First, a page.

It’s time. Quit your job and work on your dream. Are you ready? This is something all aspiring entrepreneurs ask themselves at some point. The answer that some don’t listen to is, “Don’t quit your day job.” Why? Operating a small business is more involved than you could ever know. And most dreamers are simply not prepared.
Think of the “entrepreneur” or “startup founder” as buzz words. The truth is being an entrepreneur is not easy and not everyone can do it.
It’s easier to work a job and earn a steady paycheck. And have someone else take on the burdens and responsibility of the business.
Did you know as an entrepreneur you may work 80 hours a week instead of 40? It’s true. There will be times when you make the wrong decision, costing your hundreds, thousands or more.
As an employee, you are the cog in a large wheel and allowed the freedom to be mediocre. The least amount of work is required to get by and not get fired. If you are an entrepreneur, mediocre is not an option. The buck stops with you.
Before You Quit
- Do your research
- Then, do more research
- Create a business plan, never start blind-turkey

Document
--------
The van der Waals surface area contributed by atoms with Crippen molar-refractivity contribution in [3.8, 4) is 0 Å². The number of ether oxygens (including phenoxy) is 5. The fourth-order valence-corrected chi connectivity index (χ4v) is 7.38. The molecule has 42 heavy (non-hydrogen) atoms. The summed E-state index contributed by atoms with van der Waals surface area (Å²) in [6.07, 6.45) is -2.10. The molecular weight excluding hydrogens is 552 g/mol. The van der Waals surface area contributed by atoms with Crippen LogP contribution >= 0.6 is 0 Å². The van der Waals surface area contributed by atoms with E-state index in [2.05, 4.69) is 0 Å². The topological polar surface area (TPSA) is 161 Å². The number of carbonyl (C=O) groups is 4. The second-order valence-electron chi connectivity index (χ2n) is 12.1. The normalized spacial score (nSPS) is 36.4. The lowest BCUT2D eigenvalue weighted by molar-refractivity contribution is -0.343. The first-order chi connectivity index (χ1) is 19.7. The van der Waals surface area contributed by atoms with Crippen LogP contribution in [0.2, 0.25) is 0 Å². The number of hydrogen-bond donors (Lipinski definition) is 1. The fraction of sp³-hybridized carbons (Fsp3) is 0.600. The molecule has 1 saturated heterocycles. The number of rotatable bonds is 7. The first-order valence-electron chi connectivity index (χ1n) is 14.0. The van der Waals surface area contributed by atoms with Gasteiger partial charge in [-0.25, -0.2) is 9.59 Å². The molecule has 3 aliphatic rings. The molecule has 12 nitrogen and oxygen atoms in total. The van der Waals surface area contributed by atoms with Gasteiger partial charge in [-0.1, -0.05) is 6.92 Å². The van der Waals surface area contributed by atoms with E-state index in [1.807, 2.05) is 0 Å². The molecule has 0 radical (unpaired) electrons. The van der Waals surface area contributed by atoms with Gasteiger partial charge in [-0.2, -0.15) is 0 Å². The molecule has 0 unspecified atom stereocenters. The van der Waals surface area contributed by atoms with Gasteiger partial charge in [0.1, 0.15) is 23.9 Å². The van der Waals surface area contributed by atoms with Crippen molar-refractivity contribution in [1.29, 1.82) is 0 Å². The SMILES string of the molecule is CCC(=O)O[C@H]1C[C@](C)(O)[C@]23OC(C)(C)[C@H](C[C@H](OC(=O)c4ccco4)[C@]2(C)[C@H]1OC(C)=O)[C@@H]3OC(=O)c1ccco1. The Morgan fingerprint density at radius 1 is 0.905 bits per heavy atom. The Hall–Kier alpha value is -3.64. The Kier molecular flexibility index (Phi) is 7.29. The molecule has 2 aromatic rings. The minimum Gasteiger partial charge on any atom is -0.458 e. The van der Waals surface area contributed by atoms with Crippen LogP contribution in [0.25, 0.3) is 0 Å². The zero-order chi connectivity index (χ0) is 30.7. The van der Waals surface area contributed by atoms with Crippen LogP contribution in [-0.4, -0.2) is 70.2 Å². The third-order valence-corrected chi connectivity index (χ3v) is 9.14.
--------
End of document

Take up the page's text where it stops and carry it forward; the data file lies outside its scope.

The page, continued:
- Outline your funding options – Do you have the money?
- Show me the money!
- Structure your business
- Choose a Co-Founder carefully
- Leverage your resources and experts
- Leave your job on a positive note (you might have to return)
- Consider a home office (Watch the budget)
- Create a resume and portfolio (You still need it as a business owner)
- Starting a business is the hardest task you will ever take on in life!
Can you balance job security and entrepreneurial itch? Yes, but keep your day job and get your side hustle on. This sounds a bit cliche but it really does make sense. Get your head out of the clouds and understand that your business will not start the way you want. The business won’t grow as fast as you want. Things will go wrong and you will suffer from depression, stress, and bouts with anxiety.
It’s normal, get over it. If you are good at your job it won’t take you long to learn how to juggle work and side hustle. Start to craft a sophisticated exit plan, but don’t just walk away.
Take time to learn about business startup processes and what’s involved. If you do decide to throw caution to the wind and start a business, make sure you know what your bottom line is.
What’s your plan to leaving your job and taking your product/service to market?